CUB has elected not to roar in the fight to control Portland's public utilities
Since January, the Citizens' Utility Board of Oregon—better known as CUB—has been scrutinizing the rates and finances of the Portland Water Bureau and Bureau of Environmental Services. That's a good thing. The advocacy group has long been seen as an independent, strong voice for residential ratepayers, and claims to have saved Oregon utilities customers $5.8 billion in the last three decades. And CUB has agreed to look into Portland's water, sewer and stormwater rates for free, banking on attracting more dues-paying members through the advocacy.
But, in the most-pressing issue facing the city's ratepayers, CUB leadership announced today it won't make a recommendation either way. It's taking a neutral stance on Measure 26-156, which would put the water bureau and BES under the control of a new seven-member board. The proposal is on the May 20 ballot, and has garnered tens of thousands in campaign contributions on both sides.
"CUB has made a board decision to be neutral on this particular measure," said Janice Thompson, a new staffer charged with leading the deep dive into water and sewer rates.
Instead, the organization released a list of questions and issues it says ratepayers should consider when voting on the measure.
"We’re saying: Here are questions," said Jeff Bissonnette, the group's organizing director. "We thought taking a neutral position might help ratepayers think it through."
The document released to reporters today [pdf], though, is not quite as disinterested as CUB suggests. There are frequent hints the proposed water district could create difficulties for Portland's ratepayers, and very little discussion of possible benefits.
First on the organization's list of pertinent questions: Does the structure of a utility affect rates?
Not necessarily, CUB says. All manner of utility configurations offer both high and low rates. "This raised the question of whether or not proposals that focus on structural changes are best suited to address concerns about Portland water and utility rates," the document says. CUB doesn't give its opinion.
It's more forceful on the question of whether a new utility board could harm Portland's bond ratings, a change that could lead to higher interest rates and more debt. Concerns over bonds have been raised by the City Club of Portland and the PBA.
CUB's take: "It does seem that even the perception of a problem could affect the overall credit rating of the City of Portland to the detriment of utility ratepayers..."
Or what about the possibility that a new board could scare off the city's wholesale water customers, whose payments subsidize the water rates of Portland residents? "Loss of wholesale customers is already a concern and uncertainty about the operation of a new utility structure could affect the confidence of wholesale customers to the detriment of residential and other retail ratepayers," the CUB document says.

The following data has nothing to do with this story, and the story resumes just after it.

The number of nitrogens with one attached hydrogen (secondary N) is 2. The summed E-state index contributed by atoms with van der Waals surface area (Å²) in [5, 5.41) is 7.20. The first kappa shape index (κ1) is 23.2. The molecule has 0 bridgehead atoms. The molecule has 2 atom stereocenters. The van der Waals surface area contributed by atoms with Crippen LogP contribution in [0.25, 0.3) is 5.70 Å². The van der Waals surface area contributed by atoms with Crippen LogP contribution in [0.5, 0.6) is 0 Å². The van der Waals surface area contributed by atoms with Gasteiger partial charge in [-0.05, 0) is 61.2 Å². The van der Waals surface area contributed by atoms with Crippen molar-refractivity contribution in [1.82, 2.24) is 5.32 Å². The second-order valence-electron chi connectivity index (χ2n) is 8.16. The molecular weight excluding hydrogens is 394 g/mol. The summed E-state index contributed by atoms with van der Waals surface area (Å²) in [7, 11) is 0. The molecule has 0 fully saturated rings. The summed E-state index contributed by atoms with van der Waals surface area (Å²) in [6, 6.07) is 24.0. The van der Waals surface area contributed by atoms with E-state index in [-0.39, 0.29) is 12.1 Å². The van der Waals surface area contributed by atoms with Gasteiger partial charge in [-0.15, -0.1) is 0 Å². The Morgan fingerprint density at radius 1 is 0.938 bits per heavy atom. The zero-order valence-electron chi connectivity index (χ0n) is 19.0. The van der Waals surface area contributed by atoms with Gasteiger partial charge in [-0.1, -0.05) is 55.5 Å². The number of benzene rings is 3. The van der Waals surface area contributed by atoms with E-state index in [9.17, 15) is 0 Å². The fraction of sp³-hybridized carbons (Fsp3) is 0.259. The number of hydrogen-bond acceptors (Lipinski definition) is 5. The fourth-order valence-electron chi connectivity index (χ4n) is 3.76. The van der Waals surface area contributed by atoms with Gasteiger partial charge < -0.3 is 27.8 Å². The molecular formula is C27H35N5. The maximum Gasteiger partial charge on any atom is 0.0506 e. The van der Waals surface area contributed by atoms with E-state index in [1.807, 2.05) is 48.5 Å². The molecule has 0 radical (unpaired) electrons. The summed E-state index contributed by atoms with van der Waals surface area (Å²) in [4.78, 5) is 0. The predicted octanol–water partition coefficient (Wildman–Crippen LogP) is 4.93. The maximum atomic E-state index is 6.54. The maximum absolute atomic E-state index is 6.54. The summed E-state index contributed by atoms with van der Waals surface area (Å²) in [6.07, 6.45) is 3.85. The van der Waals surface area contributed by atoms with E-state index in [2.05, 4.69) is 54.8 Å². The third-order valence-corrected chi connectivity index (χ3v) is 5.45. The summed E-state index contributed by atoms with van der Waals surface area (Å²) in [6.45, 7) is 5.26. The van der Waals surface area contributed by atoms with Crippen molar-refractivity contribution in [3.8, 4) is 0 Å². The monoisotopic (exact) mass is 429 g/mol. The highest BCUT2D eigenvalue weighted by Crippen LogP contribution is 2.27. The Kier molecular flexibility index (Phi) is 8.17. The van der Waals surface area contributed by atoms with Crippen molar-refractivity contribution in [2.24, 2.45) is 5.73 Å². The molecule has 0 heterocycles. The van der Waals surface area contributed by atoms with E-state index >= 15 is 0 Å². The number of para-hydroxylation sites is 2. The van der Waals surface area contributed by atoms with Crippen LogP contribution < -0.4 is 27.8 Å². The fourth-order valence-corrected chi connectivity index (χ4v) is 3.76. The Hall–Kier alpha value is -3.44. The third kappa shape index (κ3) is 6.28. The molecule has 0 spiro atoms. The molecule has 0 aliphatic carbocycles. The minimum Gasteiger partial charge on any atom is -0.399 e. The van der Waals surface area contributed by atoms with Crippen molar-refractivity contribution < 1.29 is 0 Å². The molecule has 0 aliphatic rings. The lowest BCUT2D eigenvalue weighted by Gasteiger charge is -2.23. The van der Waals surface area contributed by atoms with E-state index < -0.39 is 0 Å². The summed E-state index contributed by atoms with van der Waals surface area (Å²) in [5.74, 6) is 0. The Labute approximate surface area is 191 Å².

Then there's a helpful takedown of the alarming comparisons floating around. Yes, Portland has higher rates than many other cities, but CUB points out the reasons for that are varied and complex.
A frequently cited comparison is that Phoenix has lower water rates than Portland. Analysis of this claim, however, reveals a more complicated story. Just focusing on rates misses the fact that Phoenix residents also pay for their water in the form of an underground water storage tax and a property tax dedicated to paying off $1.68 billion to the federal government for its construction of the Central Arizona Project, a significant source of Phoenix’s water. That repayment only started at the end of the 20 year construction project and is occurring on a 50 year schedule. This was a great deal from the federal government and is in sharp contrast to costs of developing Portland’s utility services. It could be that adding property taxes for water related services to Phoenix rates still costs average residents in that city less than water rates charged to Portlanders. This example, however, illustrates that it is challenging to make valid comparisons of utility rates without considering other costs and all aspects of different utility systems.
CUB may have been more forceful in its opinions, according to Bissonnette, if it felt the water district proposal stood a chance.
"If passing were a foregone conclusion, we’d probably be more concerned about raising issues about this," he said. "I think they're hoping that voter outrage around water issues are going to win the day. It’s not a bad strategy, but I’m not sure its going to work."
So the group is electing to focus its inquiry around what improved utility oversight should look like.
"It could be, over the course of time, that one superior model does develop," Bissonnette said. "A lot of people have a lot of very different ideas. There’s good, theres bad, and we’re going to have to sort through this."